The Liangzhu Culture
In June 2006, archaeological excavations near Hangzhou, in Zhejiang province, led to the identification of the largest and earliest walled city in ancient China. Located south of the Yangzi River, the enormous settlement has been named Liangzhu after the modern site where evidence of the culture was first discovered in the early twentieth century. Following study of the many remarkable remains associated with these Neolithic (or New Stone Age) peoples, including palace foundations, royal tombs, craft workshops, and sophisticated jades, archaeologists date the influential Liangzhu culture from 3300 to 2250 BCE.
The Liangzhu must have placed great value on jade, judging by the high number and outstanding quality of jades found in their tombs. Since they did not have a system of writing, no records remain describing their historic events, religious beliefs, or leaders. Consequently, the meaning of objects, their specific origins, and the significance of their shapes and surface decorations are still unknown. How the Liangzhu regarded these bi and cong in ritual burials is difficult to surmise, yet they obviously held jade in high esteem, considering the untold hours required to craft these disks, tubes, and blades from an unyielding material.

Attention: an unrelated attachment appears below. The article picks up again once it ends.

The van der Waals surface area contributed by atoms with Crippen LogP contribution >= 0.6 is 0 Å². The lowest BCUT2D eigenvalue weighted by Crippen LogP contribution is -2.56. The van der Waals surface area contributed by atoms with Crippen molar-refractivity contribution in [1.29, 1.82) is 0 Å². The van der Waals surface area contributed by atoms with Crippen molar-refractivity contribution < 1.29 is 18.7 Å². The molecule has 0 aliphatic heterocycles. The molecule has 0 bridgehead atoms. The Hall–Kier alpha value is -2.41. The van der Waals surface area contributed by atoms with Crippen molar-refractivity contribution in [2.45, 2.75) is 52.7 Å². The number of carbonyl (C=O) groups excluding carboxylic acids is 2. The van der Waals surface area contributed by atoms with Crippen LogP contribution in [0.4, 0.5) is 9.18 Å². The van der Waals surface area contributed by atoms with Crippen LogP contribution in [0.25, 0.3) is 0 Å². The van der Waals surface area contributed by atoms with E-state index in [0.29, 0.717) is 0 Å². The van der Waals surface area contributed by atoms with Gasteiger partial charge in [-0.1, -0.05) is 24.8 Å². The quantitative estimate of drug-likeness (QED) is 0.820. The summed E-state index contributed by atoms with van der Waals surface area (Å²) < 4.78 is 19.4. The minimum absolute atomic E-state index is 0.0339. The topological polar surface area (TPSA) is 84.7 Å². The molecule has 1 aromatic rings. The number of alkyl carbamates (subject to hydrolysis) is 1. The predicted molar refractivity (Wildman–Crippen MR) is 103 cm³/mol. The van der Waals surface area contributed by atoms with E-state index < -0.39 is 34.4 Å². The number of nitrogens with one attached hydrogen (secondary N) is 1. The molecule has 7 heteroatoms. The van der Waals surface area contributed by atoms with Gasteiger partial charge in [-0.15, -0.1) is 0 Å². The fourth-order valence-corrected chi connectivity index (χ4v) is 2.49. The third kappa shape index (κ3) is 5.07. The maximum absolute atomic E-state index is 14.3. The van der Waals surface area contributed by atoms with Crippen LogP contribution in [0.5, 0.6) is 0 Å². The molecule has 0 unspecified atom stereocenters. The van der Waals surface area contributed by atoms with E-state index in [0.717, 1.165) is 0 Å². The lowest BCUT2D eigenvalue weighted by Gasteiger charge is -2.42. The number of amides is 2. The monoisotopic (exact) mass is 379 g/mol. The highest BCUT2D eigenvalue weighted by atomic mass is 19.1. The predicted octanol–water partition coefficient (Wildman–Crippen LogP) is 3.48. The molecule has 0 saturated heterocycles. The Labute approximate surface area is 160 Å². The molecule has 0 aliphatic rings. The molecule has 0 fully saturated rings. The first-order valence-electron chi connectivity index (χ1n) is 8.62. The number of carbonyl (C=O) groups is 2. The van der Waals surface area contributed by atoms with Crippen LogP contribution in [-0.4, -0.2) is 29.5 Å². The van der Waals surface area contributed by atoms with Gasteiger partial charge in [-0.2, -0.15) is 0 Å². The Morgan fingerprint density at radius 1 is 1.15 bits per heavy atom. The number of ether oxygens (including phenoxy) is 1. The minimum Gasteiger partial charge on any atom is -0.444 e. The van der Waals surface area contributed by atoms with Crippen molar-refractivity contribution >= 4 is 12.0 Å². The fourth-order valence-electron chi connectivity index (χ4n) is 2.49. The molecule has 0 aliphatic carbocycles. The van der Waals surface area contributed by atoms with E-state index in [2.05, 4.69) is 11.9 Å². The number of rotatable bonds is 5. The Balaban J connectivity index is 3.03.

Liangzhu patterns of jade use spread to other Neolithic cultures, including the Qijia and Sanxingdui, via China’s vast river systems. The influence of the prehistoric Liangzhu culture continued for centuries and can be found in early Bronze Age centers, such as Anyang, the capital of the late Shang dynasty.